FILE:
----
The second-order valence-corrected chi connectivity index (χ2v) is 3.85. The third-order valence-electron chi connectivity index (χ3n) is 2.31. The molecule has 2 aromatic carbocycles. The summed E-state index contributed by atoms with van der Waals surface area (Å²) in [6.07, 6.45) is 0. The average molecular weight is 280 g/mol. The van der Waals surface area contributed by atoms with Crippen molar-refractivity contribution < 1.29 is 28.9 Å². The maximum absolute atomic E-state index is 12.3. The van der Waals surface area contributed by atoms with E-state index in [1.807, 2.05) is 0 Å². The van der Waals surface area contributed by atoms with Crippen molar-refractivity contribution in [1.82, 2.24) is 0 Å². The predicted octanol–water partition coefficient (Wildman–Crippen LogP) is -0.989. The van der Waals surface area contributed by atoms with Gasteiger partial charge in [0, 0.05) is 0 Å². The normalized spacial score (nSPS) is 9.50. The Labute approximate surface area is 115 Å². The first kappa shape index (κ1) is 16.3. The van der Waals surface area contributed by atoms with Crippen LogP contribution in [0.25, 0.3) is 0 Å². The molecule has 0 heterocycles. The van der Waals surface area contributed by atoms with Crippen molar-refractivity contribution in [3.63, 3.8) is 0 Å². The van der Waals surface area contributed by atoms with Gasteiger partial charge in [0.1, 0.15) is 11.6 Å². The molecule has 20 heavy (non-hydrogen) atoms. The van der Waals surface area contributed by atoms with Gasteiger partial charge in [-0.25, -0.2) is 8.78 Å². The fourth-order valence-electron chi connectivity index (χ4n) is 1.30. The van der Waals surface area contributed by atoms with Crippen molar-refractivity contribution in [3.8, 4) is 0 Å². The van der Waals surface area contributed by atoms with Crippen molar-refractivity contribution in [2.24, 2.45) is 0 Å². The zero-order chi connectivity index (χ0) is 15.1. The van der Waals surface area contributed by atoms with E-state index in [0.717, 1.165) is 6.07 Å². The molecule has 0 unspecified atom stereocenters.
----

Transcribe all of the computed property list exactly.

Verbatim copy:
The second-order valence-corrected chi connectivity index (χ2v) is 3.85. The third-order valence-electron chi connectivity index (χ3n) is 2.31. The molecule has 2 aromatic carbocycles. The summed E-state index contributed by atoms with van der Waals surface area (Å²) in [6.07, 6.45) is 0. The average molecular weight is 280 g/mol. The van der Waals surface area contributed by atoms with Crippen molar-refractivity contribution < 1.29 is 28.9 Å². The maximum absolute atomic E-state index is 12.3. The van der Waals surface area contributed by atoms with E-state index in [1.807, 2.05) is 0 Å². The van der Waals surface area contributed by atoms with Crippen molar-refractivity contribution in [1.82, 2.24) is 0 Å². The predicted octanol–water partition coefficient (Wildman–Crippen LogP) is -0.989. The van der Waals surface area contributed by atoms with Gasteiger partial charge in [0, 0.05) is 0 Å². The normalized spacial score (nSPS) is 9.50. The Labute approximate surface area is 115 Å². The first kappa shape index (κ1) is 16.3. The van der Waals surface area contributed by atoms with Crippen LogP contribution in [0.25, 0.3) is 0 Å². The molecule has 0 heterocycles. The van der Waals surface area contributed by atoms with Crippen molar-refractivity contribution in [3.63, 3.8) is 0 Å². The van der Waals surface area contributed by atoms with Gasteiger partial charge in [0.1, 0.15) is 11.6 Å². The molecule has 20 heavy (non-hydrogen) atoms. The van der Waals surface area contributed by atoms with Gasteiger partial charge in [-0.25, -0.2) is 8.78 Å². The fourth-order valence-electron chi connectivity index (χ4n) is 1.30. The van der Waals surface area contributed by atoms with Crippen molar-refractivity contribution in [3.8, 4) is 0 Å². The van der Waals surface area contributed by atoms with Crippen molar-refractivity contribution in [2.24, 2.45) is 0 Å². The zero-order chi connectivity index (χ0) is 15.1. The van der Waals surface area contributed by atoms with E-state index in [0.717, 1.165) is 6.07 Å². The molecule has 0 unspecified atom stereocenters.